For to be free is not merely to cast off one’s chains, but to live in a way that respects and enhances the freedom of others. – Nelson Mandela

The dictionary says freedom means, “the power or right to act, speak, or think as one wants without hindrance or restraint”.

As well as “absence of subjection to foreign domination or despotic government” and “the state of not being imprisoned or enslaved”.

To be truly free is to be aware of having choices and the possibility of being free to act on those choices in a way that would serve ourselves and our community best.

By working on building your self-worth, to be able to say, “I am enough”, will give you the new perspective you need on the road to being psychologically free.

Physical and Mental Freedom

Physical Freedom is literally to be free of action, to move about, to speak, to do things, to work, to act on the physical world without hindrance or physical restraint. Being physically free in life is to be free to take action or not, what we’d like to say or not, what we’ll put into our bodies or not, etc.

Mental freedom is the ability to choose to detach from external labels. To make choices for oneself – even the ability to choose our thoughts and beliefs through gathering information from all sides of a discussion. We all get stuck with negative thoughts that might have occurred to us during tough situations.

We could choose to hold onto those negative thoughts, which will turn them into beliefs if thought long enough. It then becomes a state of mind and eventually part of our personality over time. We’re now slaves to rigid thinking or not mentally free.

Self- Regulations

Self-regulation lies at the heart of psychological freedom and allows us to separate our wants from our needs. It lets us consider our initial reactions to what others are saying, writing, or doing without immediately reacting in anger. It lets us have empathy for others and be open to learning something new. And it lets us overcome our fears of creating and sharing.

Still, as humans, we have a need for meaning that has us searching for purpose and recognition in ways that can all too easily result in us being psychologically unfree. Existential angst can express itself in many different forms, ranging from an inability to do anything to a manic desire to do everything.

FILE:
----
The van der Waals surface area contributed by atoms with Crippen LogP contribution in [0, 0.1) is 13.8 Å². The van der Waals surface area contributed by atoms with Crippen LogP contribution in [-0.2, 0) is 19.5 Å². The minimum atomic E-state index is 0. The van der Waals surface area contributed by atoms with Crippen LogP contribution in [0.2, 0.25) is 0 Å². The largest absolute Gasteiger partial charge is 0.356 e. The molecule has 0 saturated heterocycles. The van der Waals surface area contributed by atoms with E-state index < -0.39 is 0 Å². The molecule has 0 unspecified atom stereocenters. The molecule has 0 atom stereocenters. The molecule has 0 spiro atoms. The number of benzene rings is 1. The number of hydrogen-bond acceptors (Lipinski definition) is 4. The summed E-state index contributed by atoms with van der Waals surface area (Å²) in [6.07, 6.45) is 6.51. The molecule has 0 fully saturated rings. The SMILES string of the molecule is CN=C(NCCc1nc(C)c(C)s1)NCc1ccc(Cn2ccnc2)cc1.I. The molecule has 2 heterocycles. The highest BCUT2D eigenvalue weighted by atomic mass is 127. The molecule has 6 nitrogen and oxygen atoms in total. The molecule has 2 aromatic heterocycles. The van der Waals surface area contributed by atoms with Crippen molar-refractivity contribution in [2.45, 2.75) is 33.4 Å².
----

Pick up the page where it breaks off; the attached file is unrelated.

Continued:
What psychology says

Humanistic psychology is based on an approach that embraces freedom of choice, creativity and self-awareness. It was primarily a recent influence by the work of psychologists Carl Rogers and Abraham Maslow (you may recognize Maslow as the formulator of the ‘hierarchy of needs’ theory, which I have explained the whole concept of it in my first book “Grow into your happiness”).

They believed there was a need for a positive, uplifting view that focused on human potential rather than human ‘dysfunction’ (Freud’s speciality). So, the new humanistic psychological view is based on the power you have over your own fate, rather than the ways in which your unconscious memories (Freud) or conditioning (behavioural psychology) influence your behaviour.

Even if your brain is conditioned and your unconscious memories have affected your behaviour, humanistic psychology says you are free to choose something different now.

Once you realize this, your brain creates new neural pathways which would open one up to see new possibilities in their life. With a natural drive to achieve personal growth and self-development, one is free to develop a more complex and evolved version of themselves and their life.

The more the drive toward life is thwarted, the stronger is the drive toward destruction; the more life is realized, the less is the strength of destructiveness. Destructiveness is the outcome of an unlived life.

Erich Fromm

what does it mean to be free?

Real freedom can be defined as the exertion of the power each human has to consciously and independently choose from a constrained bundle of possibilities at his disposal. You might not be free from financial constraints or illness but you are free to do something about it. Freedom lies not in the capacity to say yes to everything but to say yes only to that which really matters to you and that you decided it’s good for you and everyone else. It lies in saying no to that which will not bring you to the few yeses you actually want in your life.

What we get when we turn pro is we find our power. We find our will and our voice, and we find our self-respect. We become who we always were but had, until then, been afraid to embrace and to live out.

Steven Pressfield

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